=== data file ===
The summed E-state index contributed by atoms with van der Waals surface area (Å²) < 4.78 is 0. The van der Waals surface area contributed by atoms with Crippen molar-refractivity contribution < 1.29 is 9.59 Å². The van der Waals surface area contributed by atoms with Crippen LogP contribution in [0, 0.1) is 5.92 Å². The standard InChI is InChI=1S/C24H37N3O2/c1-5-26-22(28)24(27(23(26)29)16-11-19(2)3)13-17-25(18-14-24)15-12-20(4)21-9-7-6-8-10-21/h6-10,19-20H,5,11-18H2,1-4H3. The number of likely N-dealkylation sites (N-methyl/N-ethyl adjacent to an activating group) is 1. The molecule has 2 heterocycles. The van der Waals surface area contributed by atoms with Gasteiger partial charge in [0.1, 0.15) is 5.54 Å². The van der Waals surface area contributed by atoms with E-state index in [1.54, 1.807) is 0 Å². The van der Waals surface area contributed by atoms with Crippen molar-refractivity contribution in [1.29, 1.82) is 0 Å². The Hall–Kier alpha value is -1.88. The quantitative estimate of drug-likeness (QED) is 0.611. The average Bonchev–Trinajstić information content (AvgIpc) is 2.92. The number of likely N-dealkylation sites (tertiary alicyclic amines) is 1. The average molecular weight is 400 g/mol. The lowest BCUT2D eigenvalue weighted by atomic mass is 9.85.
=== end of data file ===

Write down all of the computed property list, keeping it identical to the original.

The summed E-state index contributed by atoms with van der Waals surface area (Å²) < 4.78 is 0. The van der Waals surface area contributed by atoms with Crippen molar-refractivity contribution < 1.29 is 9.59 Å². The van der Waals surface area contributed by atoms with Crippen LogP contribution in [0, 0.1) is 5.92 Å². The standard InChI is InChI=1S/C24H37N3O2/c1-5-26-22(28)24(27(23(26)29)16-11-19(2)3)13-17-25(18-14-24)15-12-20(4)21-9-7-6-8-10-21/h6-10,19-20H,5,11-18H2,1-4H3. The number of likely N-dealkylation sites (N-methyl/N-ethyl adjacent to an activating group) is 1. The molecule has 2 heterocycles. The van der Waals surface area contributed by atoms with Gasteiger partial charge in [0.1, 0.15) is 5.54 Å². The van der Waals surface area contributed by atoms with E-state index in [1.54, 1.807) is 0 Å². The van der Waals surface area contributed by atoms with Crippen molar-refractivity contribution in [1.29, 1.82) is 0 Å². The Hall–Kier alpha value is -1.88. The quantitative estimate of drug-likeness (QED) is 0.611. The average Bonchev–Trinajstić information content (AvgIpc) is 2.92. The number of likely N-dealkylation sites (tertiary alicyclic amines) is 1. The average molecular weight is 400 g/mol. The lowest BCUT2D eigenvalue weighted by atomic mass is 9.85.